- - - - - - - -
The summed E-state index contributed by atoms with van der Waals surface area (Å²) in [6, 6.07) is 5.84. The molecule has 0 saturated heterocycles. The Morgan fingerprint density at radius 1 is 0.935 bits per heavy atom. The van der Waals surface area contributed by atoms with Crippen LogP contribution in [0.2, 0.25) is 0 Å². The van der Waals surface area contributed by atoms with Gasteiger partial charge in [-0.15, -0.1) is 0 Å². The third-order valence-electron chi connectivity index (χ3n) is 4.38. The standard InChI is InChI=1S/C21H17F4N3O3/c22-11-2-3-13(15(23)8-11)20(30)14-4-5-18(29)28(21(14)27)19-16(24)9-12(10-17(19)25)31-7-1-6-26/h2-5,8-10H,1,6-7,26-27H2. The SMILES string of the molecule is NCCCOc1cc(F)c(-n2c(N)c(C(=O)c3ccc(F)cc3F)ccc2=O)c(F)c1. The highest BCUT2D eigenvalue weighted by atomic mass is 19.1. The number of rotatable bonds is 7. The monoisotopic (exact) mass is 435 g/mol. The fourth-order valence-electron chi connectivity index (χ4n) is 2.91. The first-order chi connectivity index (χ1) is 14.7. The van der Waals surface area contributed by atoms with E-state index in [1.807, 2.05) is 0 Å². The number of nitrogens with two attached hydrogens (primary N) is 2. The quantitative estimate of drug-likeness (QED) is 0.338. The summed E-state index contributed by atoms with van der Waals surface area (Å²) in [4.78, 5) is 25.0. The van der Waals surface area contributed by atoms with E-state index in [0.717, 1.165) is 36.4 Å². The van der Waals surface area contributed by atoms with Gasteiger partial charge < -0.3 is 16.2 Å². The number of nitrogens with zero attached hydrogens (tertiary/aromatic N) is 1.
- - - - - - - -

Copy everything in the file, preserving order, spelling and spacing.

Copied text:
The summed E-state index contributed by atoms with van der Waals surface area (Å²) in [6, 6.07) is 5.84. The molecule has 0 saturated heterocycles. The Morgan fingerprint density at radius 1 is 0.935 bits per heavy atom. The van der Waals surface area contributed by atoms with Crippen LogP contribution in [0.2, 0.25) is 0 Å². The van der Waals surface area contributed by atoms with Gasteiger partial charge in [-0.15, -0.1) is 0 Å². The third-order valence-electron chi connectivity index (χ3n) is 4.38. The standard InChI is InChI=1S/C21H17F4N3O3/c22-11-2-3-13(15(23)8-11)20(30)14-4-5-18(29)28(21(14)27)19-16(24)9-12(10-17(19)25)31-7-1-6-26/h2-5,8-10H,1,6-7,26-27H2. The SMILES string of the molecule is NCCCOc1cc(F)c(-n2c(N)c(C(=O)c3ccc(F)cc3F)ccc2=O)c(F)c1. The highest BCUT2D eigenvalue weighted by atomic mass is 19.1. The number of rotatable bonds is 7. The monoisotopic (exact) mass is 435 g/mol. The fourth-order valence-electron chi connectivity index (χ4n) is 2.91. The first-order chi connectivity index (χ1) is 14.7. The van der Waals surface area contributed by atoms with E-state index in [1.807, 2.05) is 0 Å². The number of nitrogens with two attached hydrogens (primary N) is 2. The quantitative estimate of drug-likeness (QED) is 0.338. The summed E-state index contributed by atoms with van der Waals surface area (Å²) in [4.78, 5) is 25.0. The van der Waals surface area contributed by atoms with E-state index in [0.717, 1.165) is 36.4 Å². The van der Waals surface area contributed by atoms with Gasteiger partial charge < -0.3 is 16.2 Å². The number of nitrogens with zero attached hydrogens (tertiary/aromatic N) is 1.